The Global Education Monitoring Report has shown that the total aid to education between 2011 to 2017 amounted to US$ 12billion. This figure is 4% lower than the amount of aid allocated in 2010, which in turn poses a challenge to meet the targets required to achieve Sustainable Development Goal 4 (SDG4)
According to the report, domestic expenditure in low and lower middle income countries cannot cover the costs of reaching SDG4, and so aid is expected to bridge the gap. However, since 2010, aid to education has been stagnant. A bigger challenge posed by the report is that the aid that is given is not allocated to the countries most in need, worsening the prospects of achieving SDG4
Irina Bokova, Director-General, UNESCO said education aid “remains far short of what is needed to achieve SDGs in education, thus putting our commitments at risk.”
“The United States and the United Kingdom remain the two largest donors to basic education, but they reduced their allocations by 11 and 9 per cent respectively between 2014 and 2015. Norway and Germany on the other hand, increased their allocations to basic education by 50 and 34 per cent respectively,” she said.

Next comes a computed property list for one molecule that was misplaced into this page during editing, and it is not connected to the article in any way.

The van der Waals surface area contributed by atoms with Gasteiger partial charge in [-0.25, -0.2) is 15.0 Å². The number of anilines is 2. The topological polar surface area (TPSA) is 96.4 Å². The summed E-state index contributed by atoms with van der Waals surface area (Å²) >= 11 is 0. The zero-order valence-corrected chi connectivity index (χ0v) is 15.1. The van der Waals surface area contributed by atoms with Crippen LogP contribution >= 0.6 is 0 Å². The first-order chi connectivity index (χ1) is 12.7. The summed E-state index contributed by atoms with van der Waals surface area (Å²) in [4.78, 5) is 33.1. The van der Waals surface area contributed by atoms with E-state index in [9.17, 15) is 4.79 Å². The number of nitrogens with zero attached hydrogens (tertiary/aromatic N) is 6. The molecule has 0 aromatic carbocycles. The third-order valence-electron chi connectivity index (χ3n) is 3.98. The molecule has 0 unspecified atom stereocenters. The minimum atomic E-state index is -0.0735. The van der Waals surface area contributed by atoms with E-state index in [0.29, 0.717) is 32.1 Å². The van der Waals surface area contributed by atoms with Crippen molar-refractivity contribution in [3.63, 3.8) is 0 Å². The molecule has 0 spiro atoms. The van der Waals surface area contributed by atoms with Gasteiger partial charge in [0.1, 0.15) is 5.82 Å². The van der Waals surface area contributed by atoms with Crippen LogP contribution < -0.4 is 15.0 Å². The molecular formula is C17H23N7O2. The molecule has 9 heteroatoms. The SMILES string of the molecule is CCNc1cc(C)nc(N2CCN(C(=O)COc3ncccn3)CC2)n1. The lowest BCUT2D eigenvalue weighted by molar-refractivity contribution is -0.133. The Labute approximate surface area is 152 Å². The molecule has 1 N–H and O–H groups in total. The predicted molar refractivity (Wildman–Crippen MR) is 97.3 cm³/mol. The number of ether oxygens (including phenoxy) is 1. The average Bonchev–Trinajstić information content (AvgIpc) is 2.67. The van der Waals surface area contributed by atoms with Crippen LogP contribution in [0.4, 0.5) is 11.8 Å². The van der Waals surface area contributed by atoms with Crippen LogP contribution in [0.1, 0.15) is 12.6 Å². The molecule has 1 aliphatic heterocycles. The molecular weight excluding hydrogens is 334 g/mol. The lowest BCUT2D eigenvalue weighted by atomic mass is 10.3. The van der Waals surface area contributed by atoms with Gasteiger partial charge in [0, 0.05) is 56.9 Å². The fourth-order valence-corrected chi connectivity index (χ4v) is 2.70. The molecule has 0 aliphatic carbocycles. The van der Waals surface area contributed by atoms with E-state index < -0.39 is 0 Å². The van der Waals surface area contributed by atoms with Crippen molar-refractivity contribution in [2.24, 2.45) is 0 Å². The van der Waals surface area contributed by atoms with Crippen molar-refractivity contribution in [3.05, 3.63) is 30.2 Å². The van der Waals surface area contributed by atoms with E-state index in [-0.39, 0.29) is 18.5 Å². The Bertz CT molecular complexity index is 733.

She said aid must be improved upon by at least six per cent annually even as she appealed to donors not to shift attention from the poorest countries to achieve its education goals. Citing the case of Africa, Bokova, lamented that education aids to sub-Saharan Africa are not being allocated according to needs.
She noted that Sub-Saharan Africa, which is home to over half of the world’s out-of-school children now receives less than half the aid to basic education it obtained in 2002.
“In contrast to trends in bilateral aid to education, the Global Partnership for Education (GPE) allocated 77 per cent of its disbursements to sub-Saharan Africa, and 60 per cent to countries affected by instability and conflict,” the statement added.
The GEM report also identified country-specific examples of donors’ biased resource allocation and concluded that aid was not allocated according to out-of- school rates so as to meet the cost of achieving universal education in the affected countries.
The report called on donors to reverse the funding trend to the sector, citing the GPE replenishment campaign, which seeks to raise $3.1b between 2018 and 2020; and $2b annually by 2020.